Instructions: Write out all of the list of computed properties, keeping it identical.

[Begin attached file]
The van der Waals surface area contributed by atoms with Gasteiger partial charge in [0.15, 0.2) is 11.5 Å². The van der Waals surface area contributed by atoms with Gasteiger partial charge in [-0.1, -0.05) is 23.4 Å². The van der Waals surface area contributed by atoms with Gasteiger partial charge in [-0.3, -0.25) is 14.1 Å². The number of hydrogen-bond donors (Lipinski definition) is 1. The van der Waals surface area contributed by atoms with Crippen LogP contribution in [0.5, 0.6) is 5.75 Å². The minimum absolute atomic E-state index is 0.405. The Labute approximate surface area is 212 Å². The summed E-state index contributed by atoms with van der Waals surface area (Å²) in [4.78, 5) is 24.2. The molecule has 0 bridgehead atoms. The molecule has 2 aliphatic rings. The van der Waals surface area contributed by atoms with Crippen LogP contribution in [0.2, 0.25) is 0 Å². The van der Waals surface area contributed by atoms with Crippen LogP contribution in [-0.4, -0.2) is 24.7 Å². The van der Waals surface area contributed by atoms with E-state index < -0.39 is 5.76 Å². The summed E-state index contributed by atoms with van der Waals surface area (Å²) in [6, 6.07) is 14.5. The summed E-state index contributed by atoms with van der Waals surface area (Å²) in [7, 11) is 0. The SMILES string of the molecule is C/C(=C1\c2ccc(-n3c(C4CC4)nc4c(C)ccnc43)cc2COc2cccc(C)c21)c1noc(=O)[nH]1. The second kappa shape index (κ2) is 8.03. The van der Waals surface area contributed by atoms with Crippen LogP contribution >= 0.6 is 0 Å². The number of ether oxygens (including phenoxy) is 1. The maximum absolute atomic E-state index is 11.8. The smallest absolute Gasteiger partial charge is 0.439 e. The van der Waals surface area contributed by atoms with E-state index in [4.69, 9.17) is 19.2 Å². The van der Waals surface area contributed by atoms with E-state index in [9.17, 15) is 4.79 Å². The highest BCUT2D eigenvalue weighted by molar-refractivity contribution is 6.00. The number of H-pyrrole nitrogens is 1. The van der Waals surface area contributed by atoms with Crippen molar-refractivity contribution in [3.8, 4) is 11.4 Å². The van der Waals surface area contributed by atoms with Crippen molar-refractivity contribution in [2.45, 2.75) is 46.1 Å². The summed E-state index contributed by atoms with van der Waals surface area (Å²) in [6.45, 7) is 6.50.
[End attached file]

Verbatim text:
The van der Waals surface area contributed by atoms with Gasteiger partial charge in [0.15, 0.2) is 11.5 Å². The van der Waals surface area contributed by atoms with Gasteiger partial charge in [-0.1, -0.05) is 23.4 Å². The van der Waals surface area contributed by atoms with Gasteiger partial charge in [-0.3, -0.25) is 14.1 Å². The number of hydrogen-bond donors (Lipinski definition) is 1. The van der Waals surface area contributed by atoms with Crippen LogP contribution in [0.5, 0.6) is 5.75 Å². The minimum absolute atomic E-state index is 0.405. The Labute approximate surface area is 212 Å². The summed E-state index contributed by atoms with van der Waals surface area (Å²) in [4.78, 5) is 24.2. The molecule has 0 bridgehead atoms. The molecule has 2 aliphatic rings. The van der Waals surface area contributed by atoms with Crippen LogP contribution in [0.2, 0.25) is 0 Å². The van der Waals surface area contributed by atoms with Crippen LogP contribution in [-0.4, -0.2) is 24.7 Å². The van der Waals surface area contributed by atoms with E-state index < -0.39 is 5.76 Å². The summed E-state index contributed by atoms with van der Waals surface area (Å²) in [6, 6.07) is 14.5. The summed E-state index contributed by atoms with van der Waals surface area (Å²) in [7, 11) is 0. The SMILES string of the molecule is C/C(=C1\c2ccc(-n3c(C4CC4)nc4c(C)ccnc43)cc2COc2cccc(C)c21)c1noc(=O)[nH]1. The second kappa shape index (κ2) is 8.03. The van der Waals surface area contributed by atoms with Crippen LogP contribution >= 0.6 is 0 Å². The number of ether oxygens (including phenoxy) is 1. The maximum absolute atomic E-state index is 11.8. The smallest absolute Gasteiger partial charge is 0.439 e. The van der Waals surface area contributed by atoms with E-state index in [4.69, 9.17) is 19.2 Å². The van der Waals surface area contributed by atoms with E-state index in [9.17, 15) is 4.79 Å². The highest BCUT2D eigenvalue weighted by molar-refractivity contribution is 6.00. The number of H-pyrrole nitrogens is 1. The van der Waals surface area contributed by atoms with Crippen molar-refractivity contribution in [3.8, 4) is 11.4 Å². The van der Waals surface area contributed by atoms with Crippen molar-refractivity contribution in [2.45, 2.75) is 46.1 Å². The summed E-state index contributed by atoms with van der Waals surface area (Å²) in [6.45, 7) is 6.50.